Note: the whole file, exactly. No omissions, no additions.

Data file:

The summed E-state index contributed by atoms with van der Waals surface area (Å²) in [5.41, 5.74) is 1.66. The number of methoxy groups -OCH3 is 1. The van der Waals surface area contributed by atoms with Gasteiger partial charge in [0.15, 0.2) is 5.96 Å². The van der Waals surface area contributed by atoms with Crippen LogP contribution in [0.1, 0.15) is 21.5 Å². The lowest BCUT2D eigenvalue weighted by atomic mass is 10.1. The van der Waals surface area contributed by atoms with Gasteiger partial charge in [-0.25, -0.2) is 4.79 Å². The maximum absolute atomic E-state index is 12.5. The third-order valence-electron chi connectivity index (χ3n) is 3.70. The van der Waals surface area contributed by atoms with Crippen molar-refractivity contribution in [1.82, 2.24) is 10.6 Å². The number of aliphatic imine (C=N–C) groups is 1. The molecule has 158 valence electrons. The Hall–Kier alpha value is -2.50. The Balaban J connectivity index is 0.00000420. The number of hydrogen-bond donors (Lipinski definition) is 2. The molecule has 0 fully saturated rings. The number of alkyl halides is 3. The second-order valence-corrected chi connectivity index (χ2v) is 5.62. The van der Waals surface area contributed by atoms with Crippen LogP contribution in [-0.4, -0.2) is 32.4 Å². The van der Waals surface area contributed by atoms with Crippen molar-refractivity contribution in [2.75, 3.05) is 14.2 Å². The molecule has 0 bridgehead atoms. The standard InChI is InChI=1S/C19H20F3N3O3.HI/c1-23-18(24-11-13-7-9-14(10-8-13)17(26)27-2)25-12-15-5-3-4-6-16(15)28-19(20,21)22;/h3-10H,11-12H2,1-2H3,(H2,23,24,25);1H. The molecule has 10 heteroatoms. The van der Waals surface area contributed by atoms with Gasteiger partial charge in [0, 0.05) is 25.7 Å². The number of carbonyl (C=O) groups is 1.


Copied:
The summed E-state index contributed by atoms with van der Waals surface area (Å²) in [5.41, 5.74) is 1.66. The number of methoxy groups -OCH3 is 1. The van der Waals surface area contributed by atoms with Gasteiger partial charge in [0.15, 0.2) is 5.96 Å². The van der Waals surface area contributed by atoms with Crippen LogP contribution in [0.1, 0.15) is 21.5 Å². The lowest BCUT2D eigenvalue weighted by atomic mass is 10.1. The van der Waals surface area contributed by atoms with Gasteiger partial charge in [-0.25, -0.2) is 4.79 Å². The maximum absolute atomic E-state index is 12.5. The third-order valence-electron chi connectivity index (χ3n) is 3.70. The van der Waals surface area contributed by atoms with Crippen molar-refractivity contribution in [1.82, 2.24) is 10.6 Å². The number of aliphatic imine (C=N–C) groups is 1. The molecule has 158 valence electrons. The Hall–Kier alpha value is -2.50. The Balaban J connectivity index is 0.00000420. The number of hydrogen-bond donors (Lipinski definition) is 2. The molecule has 0 fully saturated rings. The number of alkyl halides is 3. The second-order valence-corrected chi connectivity index (χ2v) is 5.62. The van der Waals surface area contributed by atoms with Crippen LogP contribution in [-0.4, -0.2) is 32.4 Å². The van der Waals surface area contributed by atoms with Crippen molar-refractivity contribution in [2.75, 3.05) is 14.2 Å². The molecule has 0 bridgehead atoms. The standard InChI is InChI=1S/C19H20F3N3O3.HI/c1-23-18(24-11-13-7-9-14(10-8-13)17(26)27-2)25-12-15-5-3-4-6-16(15)28-19(20,21)22;/h3-10H,11-12H2,1-2H3,(H2,23,24,25);1H. The molecule has 10 heteroatoms. The van der Waals surface area contributed by atoms with Gasteiger partial charge in [0, 0.05) is 25.7 Å². The number of carbonyl (C=O) groups is 1.